The Cost of Living Crisis
The cost of living crisis is being well-articulated at present – fuel is a larger proportion of their spend and so the rise in fuel costs had a bigger impact; basic foods like rice, fruit and vegetables have increased in price more than other more higher spend foods etc. In this blog, I want to highlight one of the issues which traps people in poverty and suggest a very straight forward solution which would cost Government nothing and make a fundamental difference to many on low incomes.
If you are on benefits, you are not allowed to have savings above a pretty low threshold and you can’t earn anything without it having an impact on your benefits. This means firstly that there is a great disincentive to save, even if it were possible whilst on benefits, and it means that those on benefits have no cushion of money to fall back on when things get even worse, like now.
More significant than this is the issue around earnings. The rules are different depending which benefit you are on. If you are on straight forward Universal Credit and you get a low paid job or you start your own business, benefits cut away at a rate of 57p for every £1 earned after a really low threshold of around £200 per month. This ensures that the person in the low paid job is never better off, and the one who goes into self-employment is surviving on a tiny income and is unable to build up reserves in their new business. If the business and the owner can make it through the first year or two and build their income, then they are in a better place but during those 1-2 years, their business is vulnerable to crises and failure because there is no spare money.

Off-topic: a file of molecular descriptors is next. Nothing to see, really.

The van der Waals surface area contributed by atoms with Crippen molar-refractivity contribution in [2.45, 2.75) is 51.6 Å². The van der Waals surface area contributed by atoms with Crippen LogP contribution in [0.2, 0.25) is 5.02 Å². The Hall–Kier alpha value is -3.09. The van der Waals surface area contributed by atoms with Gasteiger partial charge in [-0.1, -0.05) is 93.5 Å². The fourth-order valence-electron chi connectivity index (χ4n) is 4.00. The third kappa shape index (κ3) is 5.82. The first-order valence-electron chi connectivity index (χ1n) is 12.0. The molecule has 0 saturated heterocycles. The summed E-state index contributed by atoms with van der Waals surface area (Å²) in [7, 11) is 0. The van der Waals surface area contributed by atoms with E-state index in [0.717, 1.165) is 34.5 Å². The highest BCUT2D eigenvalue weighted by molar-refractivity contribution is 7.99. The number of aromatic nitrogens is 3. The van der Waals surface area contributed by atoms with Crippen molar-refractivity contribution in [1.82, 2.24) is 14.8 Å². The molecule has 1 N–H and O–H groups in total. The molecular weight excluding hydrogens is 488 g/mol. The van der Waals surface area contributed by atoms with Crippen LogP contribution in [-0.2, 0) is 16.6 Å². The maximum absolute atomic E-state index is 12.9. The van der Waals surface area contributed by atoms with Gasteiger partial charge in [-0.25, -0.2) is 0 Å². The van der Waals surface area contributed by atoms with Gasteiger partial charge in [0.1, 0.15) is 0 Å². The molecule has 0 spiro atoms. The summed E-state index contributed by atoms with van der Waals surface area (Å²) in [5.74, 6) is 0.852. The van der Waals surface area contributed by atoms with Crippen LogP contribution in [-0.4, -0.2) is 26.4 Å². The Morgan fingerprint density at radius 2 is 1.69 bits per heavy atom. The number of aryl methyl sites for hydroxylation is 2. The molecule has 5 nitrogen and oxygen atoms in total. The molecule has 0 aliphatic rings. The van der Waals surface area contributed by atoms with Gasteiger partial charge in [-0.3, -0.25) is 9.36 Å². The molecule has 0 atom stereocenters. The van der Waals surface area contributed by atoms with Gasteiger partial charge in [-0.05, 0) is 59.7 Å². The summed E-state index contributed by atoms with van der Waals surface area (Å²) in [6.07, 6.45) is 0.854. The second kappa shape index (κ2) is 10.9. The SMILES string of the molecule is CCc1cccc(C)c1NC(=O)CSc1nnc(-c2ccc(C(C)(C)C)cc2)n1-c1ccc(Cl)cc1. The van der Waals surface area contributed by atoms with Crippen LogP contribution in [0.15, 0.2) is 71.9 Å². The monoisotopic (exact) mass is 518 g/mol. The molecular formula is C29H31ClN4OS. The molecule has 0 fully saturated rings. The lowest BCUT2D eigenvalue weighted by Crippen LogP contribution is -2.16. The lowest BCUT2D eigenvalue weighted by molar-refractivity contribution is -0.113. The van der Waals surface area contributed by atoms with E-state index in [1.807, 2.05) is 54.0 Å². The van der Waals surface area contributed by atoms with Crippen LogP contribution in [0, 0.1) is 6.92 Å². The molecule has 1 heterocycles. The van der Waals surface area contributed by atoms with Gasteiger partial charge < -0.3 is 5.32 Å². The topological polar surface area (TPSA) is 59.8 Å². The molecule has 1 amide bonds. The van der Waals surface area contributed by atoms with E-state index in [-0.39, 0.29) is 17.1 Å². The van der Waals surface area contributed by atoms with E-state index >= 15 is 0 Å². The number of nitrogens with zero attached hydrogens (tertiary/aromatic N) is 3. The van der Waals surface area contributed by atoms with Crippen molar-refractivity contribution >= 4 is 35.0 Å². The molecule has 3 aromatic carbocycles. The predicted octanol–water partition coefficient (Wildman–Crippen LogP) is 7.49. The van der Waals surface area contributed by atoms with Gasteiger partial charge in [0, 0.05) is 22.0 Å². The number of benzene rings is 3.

If you are on one of the benefits related to short or long-term illness or disability (excluding PIP – personal independence payments – which are unaffected by earnings), you are able to earn around £100 per week and work 16 hours without losing anything – although it could trigger a review of your benefits and their potential loss if the review decides that you are fit to work. As well as this, if you’re recovering from a long-term illness or have a long term condition that won’t improve but you’d like to work if you are able but aren’t sure if you can manage it, the risk of trying is too great because you would end up in a worse position than you were before if you found you couldn’t manage it (benefits lost, months to get them back if at all etc).
If people on benefits and in low paid jobs were allowed “side hustles” – temporary jobs, one-off jobs, very small businesses which just earned some money. Without all the above impacts on benefits, they could improve their income and be in a better position to cope with this current crisis. This would cost Government nothing. In fact they might gain funds if people moved forward from side hustling into full-time work. The current system prevents people from trying. It has the opposite effect to the one the Government would like – it stifles entrepreneurship instead of encouraging it. It is one of the reasons why I have such respect for our clients because they risk all this hardship to start their businesses. For some, their financial situation remains precarious for many months – but they keep going.
So – one simple thing to help people hardest hit by the cost of living crisis – allow them to earn without jeopardising or reducing their benefits.